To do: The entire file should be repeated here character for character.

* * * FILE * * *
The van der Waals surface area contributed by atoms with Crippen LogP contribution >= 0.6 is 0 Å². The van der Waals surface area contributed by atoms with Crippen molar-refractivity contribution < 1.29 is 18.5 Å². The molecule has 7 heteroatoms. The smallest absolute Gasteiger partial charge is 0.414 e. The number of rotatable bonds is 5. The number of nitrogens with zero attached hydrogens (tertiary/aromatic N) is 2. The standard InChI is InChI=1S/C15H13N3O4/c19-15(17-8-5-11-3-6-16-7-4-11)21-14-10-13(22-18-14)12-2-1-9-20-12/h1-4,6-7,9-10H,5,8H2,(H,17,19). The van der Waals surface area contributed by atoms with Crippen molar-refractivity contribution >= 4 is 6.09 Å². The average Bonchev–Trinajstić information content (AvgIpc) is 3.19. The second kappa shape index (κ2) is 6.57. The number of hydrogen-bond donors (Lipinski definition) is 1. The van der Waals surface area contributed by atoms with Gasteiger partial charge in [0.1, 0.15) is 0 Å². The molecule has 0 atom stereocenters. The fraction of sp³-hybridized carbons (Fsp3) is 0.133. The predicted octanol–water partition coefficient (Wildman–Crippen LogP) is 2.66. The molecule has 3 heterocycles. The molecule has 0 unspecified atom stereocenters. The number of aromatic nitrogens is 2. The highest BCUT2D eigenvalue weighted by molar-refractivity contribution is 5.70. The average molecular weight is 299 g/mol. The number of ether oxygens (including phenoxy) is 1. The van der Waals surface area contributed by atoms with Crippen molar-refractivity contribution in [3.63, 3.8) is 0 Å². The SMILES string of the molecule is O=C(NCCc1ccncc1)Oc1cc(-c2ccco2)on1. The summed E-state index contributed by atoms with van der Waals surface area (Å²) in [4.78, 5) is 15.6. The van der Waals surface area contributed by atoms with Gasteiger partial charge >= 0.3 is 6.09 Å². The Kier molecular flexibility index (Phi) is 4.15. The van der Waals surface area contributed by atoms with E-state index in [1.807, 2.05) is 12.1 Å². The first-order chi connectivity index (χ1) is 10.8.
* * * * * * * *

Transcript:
The van der Waals surface area contributed by atoms with Crippen LogP contribution >= 0.6 is 0 Å². The van der Waals surface area contributed by atoms with Crippen molar-refractivity contribution < 1.29 is 18.5 Å². The molecule has 7 heteroatoms. The smallest absolute Gasteiger partial charge is 0.414 e. The number of rotatable bonds is 5. The number of nitrogens with zero attached hydrogens (tertiary/aromatic N) is 2. The standard InChI is InChI=1S/C15H13N3O4/c19-15(17-8-5-11-3-6-16-7-4-11)21-14-10-13(22-18-14)12-2-1-9-20-12/h1-4,6-7,9-10H,5,8H2,(H,17,19). The van der Waals surface area contributed by atoms with Crippen molar-refractivity contribution >= 4 is 6.09 Å². The average Bonchev–Trinajstić information content (AvgIpc) is 3.19. The second kappa shape index (κ2) is 6.57. The number of hydrogen-bond donors (Lipinski definition) is 1. The van der Waals surface area contributed by atoms with Gasteiger partial charge in [0.1, 0.15) is 0 Å². The molecule has 0 atom stereocenters. The fraction of sp³-hybridized carbons (Fsp3) is 0.133. The predicted octanol–water partition coefficient (Wildman–Crippen LogP) is 2.66. The molecule has 3 heterocycles. The molecule has 0 unspecified atom stereocenters. The number of aromatic nitrogens is 2. The highest BCUT2D eigenvalue weighted by molar-refractivity contribution is 5.70. The average molecular weight is 299 g/mol. The number of ether oxygens (including phenoxy) is 1. The van der Waals surface area contributed by atoms with Crippen molar-refractivity contribution in [3.63, 3.8) is 0 Å². The SMILES string of the molecule is O=C(NCCc1ccncc1)Oc1cc(-c2ccco2)on1. The summed E-state index contributed by atoms with van der Waals surface area (Å²) in [4.78, 5) is 15.6. The van der Waals surface area contributed by atoms with Gasteiger partial charge >= 0.3 is 6.09 Å². The Kier molecular flexibility index (Phi) is 4.15. The van der Waals surface area contributed by atoms with E-state index in [1.807, 2.05) is 12.1 Å². The first-order chi connectivity index (χ1) is 10.8.